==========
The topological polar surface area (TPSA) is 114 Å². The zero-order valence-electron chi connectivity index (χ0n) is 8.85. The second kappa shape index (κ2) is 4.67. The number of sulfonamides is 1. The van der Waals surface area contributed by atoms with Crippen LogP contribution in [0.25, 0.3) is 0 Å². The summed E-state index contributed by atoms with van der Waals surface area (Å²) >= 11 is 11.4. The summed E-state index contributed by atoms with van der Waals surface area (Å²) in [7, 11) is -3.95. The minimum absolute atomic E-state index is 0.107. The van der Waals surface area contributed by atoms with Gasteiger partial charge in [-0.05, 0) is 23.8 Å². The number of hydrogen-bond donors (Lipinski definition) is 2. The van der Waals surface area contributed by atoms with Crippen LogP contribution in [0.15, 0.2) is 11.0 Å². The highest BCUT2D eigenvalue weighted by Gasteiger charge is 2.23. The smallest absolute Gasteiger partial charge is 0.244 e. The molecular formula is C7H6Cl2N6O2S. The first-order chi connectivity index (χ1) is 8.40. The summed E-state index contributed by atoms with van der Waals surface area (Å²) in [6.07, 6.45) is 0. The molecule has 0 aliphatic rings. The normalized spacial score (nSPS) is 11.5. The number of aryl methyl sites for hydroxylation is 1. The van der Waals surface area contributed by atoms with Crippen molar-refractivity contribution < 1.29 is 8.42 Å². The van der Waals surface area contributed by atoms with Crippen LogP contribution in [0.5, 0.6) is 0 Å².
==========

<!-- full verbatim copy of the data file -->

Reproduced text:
The topological polar surface area (TPSA) is 114 Å². The zero-order valence-electron chi connectivity index (χ0n) is 8.85. The second kappa shape index (κ2) is 4.67. The number of sulfonamides is 1. The van der Waals surface area contributed by atoms with Crippen LogP contribution in [0.25, 0.3) is 0 Å². The summed E-state index contributed by atoms with van der Waals surface area (Å²) >= 11 is 11.4. The summed E-state index contributed by atoms with van der Waals surface area (Å²) in [7, 11) is -3.95. The minimum absolute atomic E-state index is 0.107. The van der Waals surface area contributed by atoms with Gasteiger partial charge in [-0.05, 0) is 23.8 Å². The number of hydrogen-bond donors (Lipinski definition) is 2. The van der Waals surface area contributed by atoms with Crippen LogP contribution in [0.15, 0.2) is 11.0 Å². The highest BCUT2D eigenvalue weighted by Gasteiger charge is 2.23. The smallest absolute Gasteiger partial charge is 0.244 e. The molecular formula is C7H6Cl2N6O2S. The first-order chi connectivity index (χ1) is 8.40. The summed E-state index contributed by atoms with van der Waals surface area (Å²) in [6.07, 6.45) is 0. The molecule has 0 aliphatic rings. The normalized spacial score (nSPS) is 11.5. The number of aryl methyl sites for hydroxylation is 1. The van der Waals surface area contributed by atoms with Crippen molar-refractivity contribution < 1.29 is 8.42 Å². The van der Waals surface area contributed by atoms with Crippen LogP contribution in [0.5, 0.6) is 0 Å².